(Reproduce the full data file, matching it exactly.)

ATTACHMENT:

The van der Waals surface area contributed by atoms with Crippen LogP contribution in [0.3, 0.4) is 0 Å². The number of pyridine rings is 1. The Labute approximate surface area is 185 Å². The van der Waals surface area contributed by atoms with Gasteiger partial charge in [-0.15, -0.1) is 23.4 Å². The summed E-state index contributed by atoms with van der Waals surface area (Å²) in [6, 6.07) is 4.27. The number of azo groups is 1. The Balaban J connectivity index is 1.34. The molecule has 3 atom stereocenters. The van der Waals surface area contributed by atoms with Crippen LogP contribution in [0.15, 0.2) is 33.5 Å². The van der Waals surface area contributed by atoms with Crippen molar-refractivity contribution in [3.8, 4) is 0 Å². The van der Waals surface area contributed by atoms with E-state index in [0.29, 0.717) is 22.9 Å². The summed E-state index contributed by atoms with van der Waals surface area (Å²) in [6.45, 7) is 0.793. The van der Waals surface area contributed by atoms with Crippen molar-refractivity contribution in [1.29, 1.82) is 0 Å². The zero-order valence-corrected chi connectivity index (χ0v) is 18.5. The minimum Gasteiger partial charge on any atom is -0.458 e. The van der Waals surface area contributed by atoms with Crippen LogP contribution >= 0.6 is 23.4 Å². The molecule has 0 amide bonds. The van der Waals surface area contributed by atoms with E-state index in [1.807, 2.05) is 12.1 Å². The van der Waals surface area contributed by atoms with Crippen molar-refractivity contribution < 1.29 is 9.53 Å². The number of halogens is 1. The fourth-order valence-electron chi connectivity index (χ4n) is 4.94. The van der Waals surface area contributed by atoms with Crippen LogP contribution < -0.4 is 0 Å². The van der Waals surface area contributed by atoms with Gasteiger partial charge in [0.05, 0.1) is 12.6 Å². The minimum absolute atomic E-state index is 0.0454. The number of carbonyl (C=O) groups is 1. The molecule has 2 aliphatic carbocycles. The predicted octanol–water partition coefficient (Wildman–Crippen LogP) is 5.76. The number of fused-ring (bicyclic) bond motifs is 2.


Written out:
The van der Waals surface area contributed by atoms with Crippen LogP contribution in [0.3, 0.4) is 0 Å². The number of pyridine rings is 1. The Labute approximate surface area is 185 Å². The van der Waals surface area contributed by atoms with Gasteiger partial charge in [-0.15, -0.1) is 23.4 Å². The summed E-state index contributed by atoms with van der Waals surface area (Å²) in [6, 6.07) is 4.27. The number of azo groups is 1. The Balaban J connectivity index is 1.34. The molecule has 3 atom stereocenters. The van der Waals surface area contributed by atoms with Crippen LogP contribution in [0.15, 0.2) is 33.5 Å². The van der Waals surface area contributed by atoms with Crippen molar-refractivity contribution in [3.8, 4) is 0 Å². The van der Waals surface area contributed by atoms with E-state index in [0.29, 0.717) is 22.9 Å². The summed E-state index contributed by atoms with van der Waals surface area (Å²) in [6.45, 7) is 0.793. The van der Waals surface area contributed by atoms with Crippen molar-refractivity contribution in [1.29, 1.82) is 0 Å². The zero-order valence-corrected chi connectivity index (χ0v) is 18.5. The minimum Gasteiger partial charge on any atom is -0.458 e. The van der Waals surface area contributed by atoms with Crippen LogP contribution >= 0.6 is 23.4 Å². The molecule has 0 amide bonds. The van der Waals surface area contributed by atoms with E-state index in [1.807, 2.05) is 12.1 Å². The van der Waals surface area contributed by atoms with Crippen molar-refractivity contribution < 1.29 is 9.53 Å². The number of halogens is 1. The fourth-order valence-electron chi connectivity index (χ4n) is 4.94. The van der Waals surface area contributed by atoms with Crippen LogP contribution < -0.4 is 0 Å². The van der Waals surface area contributed by atoms with Gasteiger partial charge in [0.05, 0.1) is 12.6 Å². The minimum absolute atomic E-state index is 0.0454. The number of carbonyl (C=O) groups is 1. The molecule has 2 aliphatic carbocycles. The predicted octanol–water partition coefficient (Wildman–Crippen LogP) is 5.76. The number of fused-ring (bicyclic) bond motifs is 2.